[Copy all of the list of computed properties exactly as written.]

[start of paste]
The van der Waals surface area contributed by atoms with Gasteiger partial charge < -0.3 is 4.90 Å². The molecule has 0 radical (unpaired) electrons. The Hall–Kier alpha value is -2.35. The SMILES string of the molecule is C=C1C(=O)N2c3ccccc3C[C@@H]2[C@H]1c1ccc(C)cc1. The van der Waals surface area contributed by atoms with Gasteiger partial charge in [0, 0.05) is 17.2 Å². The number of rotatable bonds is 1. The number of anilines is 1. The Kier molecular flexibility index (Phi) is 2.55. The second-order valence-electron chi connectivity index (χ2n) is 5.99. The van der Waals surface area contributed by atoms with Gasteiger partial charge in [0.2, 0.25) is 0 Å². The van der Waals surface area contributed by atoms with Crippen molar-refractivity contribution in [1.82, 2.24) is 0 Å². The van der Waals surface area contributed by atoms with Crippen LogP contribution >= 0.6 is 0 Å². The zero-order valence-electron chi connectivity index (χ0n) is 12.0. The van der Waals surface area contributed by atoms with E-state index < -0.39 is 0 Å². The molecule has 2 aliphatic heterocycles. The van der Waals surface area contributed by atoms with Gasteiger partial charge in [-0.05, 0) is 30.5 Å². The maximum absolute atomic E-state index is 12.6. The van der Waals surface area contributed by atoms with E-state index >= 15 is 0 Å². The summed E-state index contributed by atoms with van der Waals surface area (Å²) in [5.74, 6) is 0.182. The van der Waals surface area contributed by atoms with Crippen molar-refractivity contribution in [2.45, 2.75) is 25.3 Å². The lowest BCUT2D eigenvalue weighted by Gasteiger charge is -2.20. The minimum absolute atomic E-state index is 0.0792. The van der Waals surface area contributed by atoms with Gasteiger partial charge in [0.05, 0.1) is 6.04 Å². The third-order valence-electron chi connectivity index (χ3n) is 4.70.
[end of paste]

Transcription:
The van der Waals surface area contributed by atoms with Gasteiger partial charge < -0.3 is 4.90 Å². The molecule has 0 radical (unpaired) electrons. The Hall–Kier alpha value is -2.35. The SMILES string of the molecule is C=C1C(=O)N2c3ccccc3C[C@@H]2[C@H]1c1ccc(C)cc1. The van der Waals surface area contributed by atoms with Gasteiger partial charge in [0, 0.05) is 17.2 Å². The number of rotatable bonds is 1. The number of anilines is 1. The Kier molecular flexibility index (Phi) is 2.55. The second-order valence-electron chi connectivity index (χ2n) is 5.99. The van der Waals surface area contributed by atoms with Gasteiger partial charge in [0.2, 0.25) is 0 Å². The van der Waals surface area contributed by atoms with Crippen molar-refractivity contribution in [1.82, 2.24) is 0 Å². The van der Waals surface area contributed by atoms with Crippen LogP contribution >= 0.6 is 0 Å². The zero-order valence-electron chi connectivity index (χ0n) is 12.0. The van der Waals surface area contributed by atoms with E-state index < -0.39 is 0 Å². The molecule has 2 aliphatic heterocycles. The van der Waals surface area contributed by atoms with Gasteiger partial charge in [-0.05, 0) is 30.5 Å². The maximum absolute atomic E-state index is 12.6. The van der Waals surface area contributed by atoms with E-state index >= 15 is 0 Å². The summed E-state index contributed by atoms with van der Waals surface area (Å²) in [5.74, 6) is 0.182. The van der Waals surface area contributed by atoms with Crippen molar-refractivity contribution in [2.45, 2.75) is 25.3 Å². The lowest BCUT2D eigenvalue weighted by Gasteiger charge is -2.20. The minimum absolute atomic E-state index is 0.0792. The van der Waals surface area contributed by atoms with Gasteiger partial charge in [0.05, 0.1) is 6.04 Å². The third-order valence-electron chi connectivity index (χ3n) is 4.70.